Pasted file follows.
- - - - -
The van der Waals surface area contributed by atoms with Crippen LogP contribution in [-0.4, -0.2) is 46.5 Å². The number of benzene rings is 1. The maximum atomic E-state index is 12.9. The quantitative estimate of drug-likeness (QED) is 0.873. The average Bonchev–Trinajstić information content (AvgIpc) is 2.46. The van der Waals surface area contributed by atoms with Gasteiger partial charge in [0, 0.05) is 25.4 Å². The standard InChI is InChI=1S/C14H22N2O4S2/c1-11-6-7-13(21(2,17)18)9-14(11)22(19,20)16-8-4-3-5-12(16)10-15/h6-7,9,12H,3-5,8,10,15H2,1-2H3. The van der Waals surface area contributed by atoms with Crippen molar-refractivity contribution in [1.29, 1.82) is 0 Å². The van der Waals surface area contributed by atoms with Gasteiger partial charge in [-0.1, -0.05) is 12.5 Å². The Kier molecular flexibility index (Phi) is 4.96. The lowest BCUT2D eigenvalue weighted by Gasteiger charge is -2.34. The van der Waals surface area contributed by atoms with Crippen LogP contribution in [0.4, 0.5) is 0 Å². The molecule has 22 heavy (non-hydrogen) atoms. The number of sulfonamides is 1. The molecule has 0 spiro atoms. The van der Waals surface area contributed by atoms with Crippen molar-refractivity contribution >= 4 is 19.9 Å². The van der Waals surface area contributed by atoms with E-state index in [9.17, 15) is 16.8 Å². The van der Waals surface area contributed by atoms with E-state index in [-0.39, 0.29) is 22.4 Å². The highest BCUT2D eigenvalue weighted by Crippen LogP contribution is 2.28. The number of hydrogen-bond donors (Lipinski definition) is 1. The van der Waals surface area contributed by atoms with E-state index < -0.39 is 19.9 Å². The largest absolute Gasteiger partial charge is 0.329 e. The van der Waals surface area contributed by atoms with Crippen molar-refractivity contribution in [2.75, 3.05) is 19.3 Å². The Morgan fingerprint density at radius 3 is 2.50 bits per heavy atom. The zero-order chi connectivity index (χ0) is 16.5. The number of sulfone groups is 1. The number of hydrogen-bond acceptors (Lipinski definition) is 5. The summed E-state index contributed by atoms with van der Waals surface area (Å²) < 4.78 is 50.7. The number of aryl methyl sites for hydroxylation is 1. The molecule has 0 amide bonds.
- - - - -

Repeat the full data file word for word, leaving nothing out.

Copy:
The van der Waals surface area contributed by atoms with Crippen LogP contribution in [-0.4, -0.2) is 46.5 Å². The number of benzene rings is 1. The maximum atomic E-state index is 12.9. The quantitative estimate of drug-likeness (QED) is 0.873. The average Bonchev–Trinajstić information content (AvgIpc) is 2.46. The van der Waals surface area contributed by atoms with Gasteiger partial charge in [0, 0.05) is 25.4 Å². The standard InChI is InChI=1S/C14H22N2O4S2/c1-11-6-7-13(21(2,17)18)9-14(11)22(19,20)16-8-4-3-5-12(16)10-15/h6-7,9,12H,3-5,8,10,15H2,1-2H3. The van der Waals surface area contributed by atoms with Crippen molar-refractivity contribution in [1.29, 1.82) is 0 Å². The van der Waals surface area contributed by atoms with Gasteiger partial charge in [-0.1, -0.05) is 12.5 Å². The Kier molecular flexibility index (Phi) is 4.96. The lowest BCUT2D eigenvalue weighted by Gasteiger charge is -2.34. The van der Waals surface area contributed by atoms with Crippen LogP contribution in [0.4, 0.5) is 0 Å². The molecule has 22 heavy (non-hydrogen) atoms. The number of sulfonamides is 1. The molecule has 0 spiro atoms. The van der Waals surface area contributed by atoms with Crippen molar-refractivity contribution >= 4 is 19.9 Å². The van der Waals surface area contributed by atoms with E-state index in [9.17, 15) is 16.8 Å². The van der Waals surface area contributed by atoms with E-state index in [-0.39, 0.29) is 22.4 Å². The highest BCUT2D eigenvalue weighted by Crippen LogP contribution is 2.28. The number of hydrogen-bond donors (Lipinski definition) is 1. The van der Waals surface area contributed by atoms with E-state index < -0.39 is 19.9 Å². The largest absolute Gasteiger partial charge is 0.329 e. The van der Waals surface area contributed by atoms with Crippen molar-refractivity contribution in [2.75, 3.05) is 19.3 Å². The Morgan fingerprint density at radius 3 is 2.50 bits per heavy atom. The zero-order chi connectivity index (χ0) is 16.5. The number of sulfone groups is 1. The number of hydrogen-bond acceptors (Lipinski definition) is 5. The summed E-state index contributed by atoms with van der Waals surface area (Å²) < 4.78 is 50.7. The number of aryl methyl sites for hydroxylation is 1. The molecule has 0 amide bonds.